The Role of Isps in the Investigation of Cybercrime
INFORMATION ETHICS IN AN ELECTRONIC AGE: CURRENT ISSUES IN AFRICA AND THE WORLD, Thomas Mendina, Johannes Brtiz, eds., McFarland Press, 2004
10 Pages Posted: 12 Jun 2006
This chapter examines the new role internet service providers (ISPs) will play in the fight against cybercrime. Examining the legislative model that is being considered in various jurisdictions around the world, the authors argue that adopting this approach will lower the threshold of privacy protection. Moreover, it will drastically alter the relationship between ISPs and the individuals who have come to depend on them to properly manage their personal information and private communications. The authors begin with a brief investigation of the role of ISPs as information intermediaries. The authors then examine a recent case which held that an ISP acted as an agent of the state when it voluntarily assisted the police in an investigation by disclosing a customer's personal information and private communications. The changing nature of the relationship between ISPs and the state as manifested in the "agent of the state" concept, are further explored through an articulation of various kinds of investigatory information that can be collected by ISPs on behalf of the police. This is followed by a discussion of the call for a lower threshold for obtaining such information in the European Convention on Cybercrime. The authors conclude by arguing that the shifting architecture of our communications infrastructure must incorporate various safeguards that will not only further the goals of national security and law enforcement, but will also preserve and promote personal privacy.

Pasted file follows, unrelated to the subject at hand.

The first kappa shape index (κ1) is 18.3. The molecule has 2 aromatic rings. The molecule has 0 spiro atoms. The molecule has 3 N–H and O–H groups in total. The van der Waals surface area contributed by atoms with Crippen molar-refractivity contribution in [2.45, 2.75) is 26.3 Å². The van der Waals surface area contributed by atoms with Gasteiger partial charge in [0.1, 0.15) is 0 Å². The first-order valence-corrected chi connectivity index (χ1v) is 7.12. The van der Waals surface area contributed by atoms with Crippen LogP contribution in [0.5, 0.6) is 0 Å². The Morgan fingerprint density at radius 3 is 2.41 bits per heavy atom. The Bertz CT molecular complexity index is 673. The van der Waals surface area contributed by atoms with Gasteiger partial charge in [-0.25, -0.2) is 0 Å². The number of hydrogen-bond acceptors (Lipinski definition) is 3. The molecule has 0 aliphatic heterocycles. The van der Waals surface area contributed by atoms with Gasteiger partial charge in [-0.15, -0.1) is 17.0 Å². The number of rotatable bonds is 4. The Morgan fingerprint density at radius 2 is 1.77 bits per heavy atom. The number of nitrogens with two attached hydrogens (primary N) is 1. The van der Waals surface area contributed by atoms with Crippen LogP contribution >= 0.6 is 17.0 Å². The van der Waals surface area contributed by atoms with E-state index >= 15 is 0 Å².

Keywords: Cybercrime, Privacy, ISP, Agent of the State, European Convention on Cybercrime
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